-- Robert Preidt
TUESDAY, Aug. 19, 2014 (HealthDay News) -- College-educated
Americans tend to be more physically active on weekends, while
adults without a high school diploma are more active on weekdays, a
new study finds.
Researchers analyzed data from the 2005-2006 U.S. National
Health and Nutrition Examination Survey and found that people with
a college degree were inactive an average of 8.72 hours a day on
weekdays, compared with 7.48 hours for people without a high school
On weekends, people with a college degree were inactive an
average of 8.12 hours per day, compared with 7.86 hours per day for
people without a high school diploma, according to the study
scheduled for presentation Tuesday at the annual meeting of the
American Sociological Association in San Francisco.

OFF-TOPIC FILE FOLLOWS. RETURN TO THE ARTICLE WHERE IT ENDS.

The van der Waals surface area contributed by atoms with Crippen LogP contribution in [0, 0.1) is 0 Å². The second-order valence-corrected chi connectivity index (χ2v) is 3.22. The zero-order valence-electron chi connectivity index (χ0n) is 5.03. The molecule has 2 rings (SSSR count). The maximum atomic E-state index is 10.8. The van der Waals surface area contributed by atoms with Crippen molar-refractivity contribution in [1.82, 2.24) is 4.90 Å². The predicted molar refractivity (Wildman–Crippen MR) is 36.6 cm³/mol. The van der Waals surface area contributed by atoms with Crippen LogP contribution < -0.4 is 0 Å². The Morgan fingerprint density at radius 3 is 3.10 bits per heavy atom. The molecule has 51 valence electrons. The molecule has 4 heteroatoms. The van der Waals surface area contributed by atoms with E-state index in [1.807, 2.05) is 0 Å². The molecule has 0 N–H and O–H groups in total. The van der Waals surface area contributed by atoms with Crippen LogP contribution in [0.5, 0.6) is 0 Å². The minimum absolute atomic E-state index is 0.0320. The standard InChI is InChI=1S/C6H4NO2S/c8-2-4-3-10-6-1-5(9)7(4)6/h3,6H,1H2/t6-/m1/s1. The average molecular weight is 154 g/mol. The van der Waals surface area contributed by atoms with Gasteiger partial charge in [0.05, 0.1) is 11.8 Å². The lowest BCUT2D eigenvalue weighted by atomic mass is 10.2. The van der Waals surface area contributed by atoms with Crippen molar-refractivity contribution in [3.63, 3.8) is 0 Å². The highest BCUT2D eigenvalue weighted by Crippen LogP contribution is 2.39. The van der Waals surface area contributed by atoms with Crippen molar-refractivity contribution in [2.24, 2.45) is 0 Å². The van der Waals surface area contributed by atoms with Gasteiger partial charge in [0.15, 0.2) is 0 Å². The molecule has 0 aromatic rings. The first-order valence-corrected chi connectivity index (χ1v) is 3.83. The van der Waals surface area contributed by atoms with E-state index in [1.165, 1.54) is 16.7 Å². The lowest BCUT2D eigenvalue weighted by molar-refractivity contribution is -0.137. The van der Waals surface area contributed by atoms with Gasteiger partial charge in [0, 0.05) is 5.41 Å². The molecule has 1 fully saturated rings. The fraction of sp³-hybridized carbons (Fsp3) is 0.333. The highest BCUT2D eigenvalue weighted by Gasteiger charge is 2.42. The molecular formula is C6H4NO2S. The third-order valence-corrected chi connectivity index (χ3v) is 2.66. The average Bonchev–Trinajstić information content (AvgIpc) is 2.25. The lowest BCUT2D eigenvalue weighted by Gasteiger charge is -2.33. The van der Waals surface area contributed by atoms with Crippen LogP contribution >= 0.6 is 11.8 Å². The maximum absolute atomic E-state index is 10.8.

These patterns came as no surprise because previous research has
found that people with lower levels of education tend to be more
physically active at their jobs during the week, said study lead
author Jarron Saint Onge, an assistant professor of sociology at
the University of Kansas.
However, that work-related activity tends to be low intensity
and typically involves repetitive motions that can have harmful
health effects, Saint Onge noted.
Study co-author Kyle Chapman, a doctoral candidate in sociology
at the University of Kansas, pointed out that "education affects
people both at the individual level and at their social level.
Physical activity is encouraged or discouraged in different
groups," he said in an association news release.
The study findings could be used to develop public health
programs to increase physical activity based on people's education
levels, he suggested.
"You have to be flexible. We have to give people different ideas. We have to have discussions on what works for some and what works for others," Chapman said.
Data and conclusions presented at meetings are typically
considered preliminary until published in a peer-reviewed medical
The U.S. National Institute of Diabetes and Digestive and Kidney
tips to help you get active.
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